Just out today, it’s already making the rounds as Time magazine’s most e-mailed story, its new cover piece: Can These Parents be Saved?
” … We just wanted what was best for our kids”, Nancy Gibbs’ piece begins, before detailing the ways in which extreme, fear-based safety practices, and efficiency models best left at the corporation door began infecting childhood. She writes:
We were so obsessed with our kids’ success that parenting turned into a form of product development.
The backlash against overparenting has come, she says, in part driven by changes in the economy:
… a third of parents have cut their kids’ extracurricular activities. They downsized, downshifted and simplified because they had to — and often found, much to their surprise, that they liked it.
The article is a fascinating snapshot of the conundrums many parents face. We want to protect our children and give them opportunities, yet for some this has come with the dawning realization that many children are overcoddled, over-directed, and robbed of down time, free play, exploration, and the confidence and mastery that can come with making ones own discoveries and mistakes. In short, it’s the realization that, for all the attention, we are not doing our kids any favors.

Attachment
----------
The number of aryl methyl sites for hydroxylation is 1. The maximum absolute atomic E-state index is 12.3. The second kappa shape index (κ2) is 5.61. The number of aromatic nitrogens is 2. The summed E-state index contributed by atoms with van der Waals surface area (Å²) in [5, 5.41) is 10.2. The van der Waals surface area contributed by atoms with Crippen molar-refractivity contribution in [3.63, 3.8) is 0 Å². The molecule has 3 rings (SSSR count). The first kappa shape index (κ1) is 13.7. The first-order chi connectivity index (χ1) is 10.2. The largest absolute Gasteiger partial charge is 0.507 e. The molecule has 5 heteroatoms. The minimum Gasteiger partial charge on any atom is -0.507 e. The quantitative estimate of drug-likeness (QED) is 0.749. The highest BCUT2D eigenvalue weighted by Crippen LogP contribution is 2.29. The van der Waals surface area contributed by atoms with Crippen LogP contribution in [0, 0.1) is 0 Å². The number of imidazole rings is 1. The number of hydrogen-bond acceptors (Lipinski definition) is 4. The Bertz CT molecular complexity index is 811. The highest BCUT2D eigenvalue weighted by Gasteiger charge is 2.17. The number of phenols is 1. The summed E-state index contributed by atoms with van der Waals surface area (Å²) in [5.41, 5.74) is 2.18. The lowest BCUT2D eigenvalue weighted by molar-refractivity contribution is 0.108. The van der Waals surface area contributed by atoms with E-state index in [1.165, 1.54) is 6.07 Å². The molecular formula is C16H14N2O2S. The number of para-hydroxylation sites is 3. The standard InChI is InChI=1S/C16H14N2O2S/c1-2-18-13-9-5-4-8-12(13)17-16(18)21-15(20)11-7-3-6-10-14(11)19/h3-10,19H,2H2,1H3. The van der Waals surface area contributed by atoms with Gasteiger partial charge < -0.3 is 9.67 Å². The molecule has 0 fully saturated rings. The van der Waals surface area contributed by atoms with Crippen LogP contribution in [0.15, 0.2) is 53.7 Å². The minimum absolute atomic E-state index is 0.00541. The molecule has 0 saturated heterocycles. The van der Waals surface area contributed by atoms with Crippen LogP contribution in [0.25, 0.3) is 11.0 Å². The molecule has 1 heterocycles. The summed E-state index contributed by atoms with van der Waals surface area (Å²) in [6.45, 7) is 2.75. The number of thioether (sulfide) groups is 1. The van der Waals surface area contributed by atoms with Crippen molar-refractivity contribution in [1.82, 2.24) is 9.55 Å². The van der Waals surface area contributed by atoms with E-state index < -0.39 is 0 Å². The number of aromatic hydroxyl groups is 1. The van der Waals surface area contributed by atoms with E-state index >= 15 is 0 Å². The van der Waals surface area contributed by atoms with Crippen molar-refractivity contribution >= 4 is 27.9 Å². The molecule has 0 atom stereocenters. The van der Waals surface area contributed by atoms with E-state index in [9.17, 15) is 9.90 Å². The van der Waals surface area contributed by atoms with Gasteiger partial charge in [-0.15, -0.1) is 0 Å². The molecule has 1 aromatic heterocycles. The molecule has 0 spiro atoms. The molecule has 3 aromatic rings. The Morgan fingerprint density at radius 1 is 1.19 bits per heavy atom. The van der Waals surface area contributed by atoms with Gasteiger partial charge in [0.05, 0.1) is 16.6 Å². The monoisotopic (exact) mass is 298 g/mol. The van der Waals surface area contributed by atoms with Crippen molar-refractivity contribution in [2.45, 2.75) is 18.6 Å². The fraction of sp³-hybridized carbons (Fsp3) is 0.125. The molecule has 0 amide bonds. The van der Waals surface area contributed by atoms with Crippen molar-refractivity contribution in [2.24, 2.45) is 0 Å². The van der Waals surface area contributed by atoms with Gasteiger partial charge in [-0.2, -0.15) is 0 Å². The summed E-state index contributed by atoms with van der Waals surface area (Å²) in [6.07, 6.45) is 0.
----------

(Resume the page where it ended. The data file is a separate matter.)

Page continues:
Gibbs quotes Slow Movement pioneers Carl Honore and the Slow Family Living workshop folks, whom I have blogged about at length, as well as Lenore Skenazy, whose book, Free-Range Kids, is a tome of common-sense parenting in an often hysterical age.
Last weekend, I attended a lecture by Dr. Kenneth Ginsburg, author of A Parent’s Guide to Building Resilience in Children and Teens, which I highly recommend, as it walks parents through the set of tools children need to grow and prosper. Ginsburg cautioned against the perfectionistic streak in many parents who unwittingly add stress to their children’s lives by trying to professionalize their activities, and by being involved in harmful, rather than fruitful, guiding ways — including attempting to eliminate stress, rather than teach children ways to cope with inevitable stress.
I was struck, too, when Ginsburg said that creativity was a component many young adults now lacked. This was exhibiting itself in an inflexibility in the workplace and in relationships, no matter the field. How to foster creativity in the young? Play with them, encourage them to play on their own or direct the play (if you’re involved). In short, have fun and get out of the way.
For more Slow Family Online pieces about children, slow (joyful) parenting and play, see:
Photos: Miika Silfverberg, Susan Sachs Lipman